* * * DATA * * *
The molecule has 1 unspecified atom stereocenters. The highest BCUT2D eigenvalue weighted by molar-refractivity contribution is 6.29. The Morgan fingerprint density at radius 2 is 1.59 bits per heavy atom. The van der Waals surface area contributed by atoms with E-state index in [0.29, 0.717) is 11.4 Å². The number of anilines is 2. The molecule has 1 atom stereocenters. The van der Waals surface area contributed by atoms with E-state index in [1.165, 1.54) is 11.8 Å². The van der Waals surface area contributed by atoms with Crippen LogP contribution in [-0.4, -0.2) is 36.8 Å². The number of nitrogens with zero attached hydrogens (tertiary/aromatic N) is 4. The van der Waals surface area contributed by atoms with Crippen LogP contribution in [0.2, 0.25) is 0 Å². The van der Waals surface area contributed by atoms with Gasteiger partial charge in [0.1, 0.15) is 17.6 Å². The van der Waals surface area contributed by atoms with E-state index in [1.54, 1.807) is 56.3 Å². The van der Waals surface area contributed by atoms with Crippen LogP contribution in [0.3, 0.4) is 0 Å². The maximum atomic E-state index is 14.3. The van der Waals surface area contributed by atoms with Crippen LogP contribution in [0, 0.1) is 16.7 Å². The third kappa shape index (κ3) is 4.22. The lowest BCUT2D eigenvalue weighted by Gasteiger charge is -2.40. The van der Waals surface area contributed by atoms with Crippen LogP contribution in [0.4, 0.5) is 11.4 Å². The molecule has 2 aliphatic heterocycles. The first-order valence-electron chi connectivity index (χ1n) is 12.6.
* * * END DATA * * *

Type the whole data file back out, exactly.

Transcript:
The molecule has 1 unspecified atom stereocenters. The highest BCUT2D eigenvalue weighted by molar-refractivity contribution is 6.29. The Morgan fingerprint density at radius 2 is 1.59 bits per heavy atom. The van der Waals surface area contributed by atoms with E-state index in [0.29, 0.717) is 11.4 Å². The number of anilines is 2. The molecule has 1 atom stereocenters. The van der Waals surface area contributed by atoms with E-state index in [1.165, 1.54) is 11.8 Å². The van der Waals surface area contributed by atoms with Crippen LogP contribution in [-0.4, -0.2) is 36.8 Å². The number of nitrogens with zero attached hydrogens (tertiary/aromatic N) is 4. The van der Waals surface area contributed by atoms with Crippen LogP contribution in [0.2, 0.25) is 0 Å². The van der Waals surface area contributed by atoms with Gasteiger partial charge in [0.1, 0.15) is 17.6 Å². The van der Waals surface area contributed by atoms with E-state index in [1.54, 1.807) is 56.3 Å². The van der Waals surface area contributed by atoms with Crippen LogP contribution in [0.3, 0.4) is 0 Å². The maximum atomic E-state index is 14.3. The van der Waals surface area contributed by atoms with Crippen LogP contribution in [0, 0.1) is 16.7 Å². The third kappa shape index (κ3) is 4.22. The lowest BCUT2D eigenvalue weighted by Gasteiger charge is -2.40. The van der Waals surface area contributed by atoms with Crippen LogP contribution in [0.4, 0.5) is 11.4 Å². The molecule has 2 aliphatic heterocycles. The first-order valence-electron chi connectivity index (χ1n) is 12.6.